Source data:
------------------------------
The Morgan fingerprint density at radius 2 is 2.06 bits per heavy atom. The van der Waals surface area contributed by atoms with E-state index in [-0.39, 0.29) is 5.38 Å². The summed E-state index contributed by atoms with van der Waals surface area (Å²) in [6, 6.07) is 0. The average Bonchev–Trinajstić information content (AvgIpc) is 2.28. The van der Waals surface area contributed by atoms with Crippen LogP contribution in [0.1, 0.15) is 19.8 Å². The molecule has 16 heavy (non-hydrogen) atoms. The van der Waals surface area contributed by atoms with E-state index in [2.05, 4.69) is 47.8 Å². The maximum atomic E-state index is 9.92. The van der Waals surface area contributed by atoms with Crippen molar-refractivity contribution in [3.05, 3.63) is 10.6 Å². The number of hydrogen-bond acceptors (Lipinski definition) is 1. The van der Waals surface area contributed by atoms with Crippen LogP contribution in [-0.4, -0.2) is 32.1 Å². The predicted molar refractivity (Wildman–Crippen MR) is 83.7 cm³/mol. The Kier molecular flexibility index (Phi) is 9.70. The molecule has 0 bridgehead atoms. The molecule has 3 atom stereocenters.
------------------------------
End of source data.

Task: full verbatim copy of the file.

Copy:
The Morgan fingerprint density at radius 2 is 2.06 bits per heavy atom. The van der Waals surface area contributed by atoms with E-state index in [-0.39, 0.29) is 5.38 Å². The summed E-state index contributed by atoms with van der Waals surface area (Å²) in [6, 6.07) is 0. The average Bonchev–Trinajstić information content (AvgIpc) is 2.28. The van der Waals surface area contributed by atoms with Crippen LogP contribution in [0.1, 0.15) is 19.8 Å². The molecule has 16 heavy (non-hydrogen) atoms. The van der Waals surface area contributed by atoms with E-state index in [2.05, 4.69) is 47.8 Å². The maximum atomic E-state index is 9.92. The van der Waals surface area contributed by atoms with Crippen molar-refractivity contribution in [3.05, 3.63) is 10.6 Å². The number of hydrogen-bond acceptors (Lipinski definition) is 1. The van der Waals surface area contributed by atoms with Crippen LogP contribution in [-0.4, -0.2) is 32.1 Å². The predicted molar refractivity (Wildman–Crippen MR) is 83.7 cm³/mol. The Kier molecular flexibility index (Phi) is 9.70. The molecule has 0 bridgehead atoms. The molecule has 3 atom stereocenters.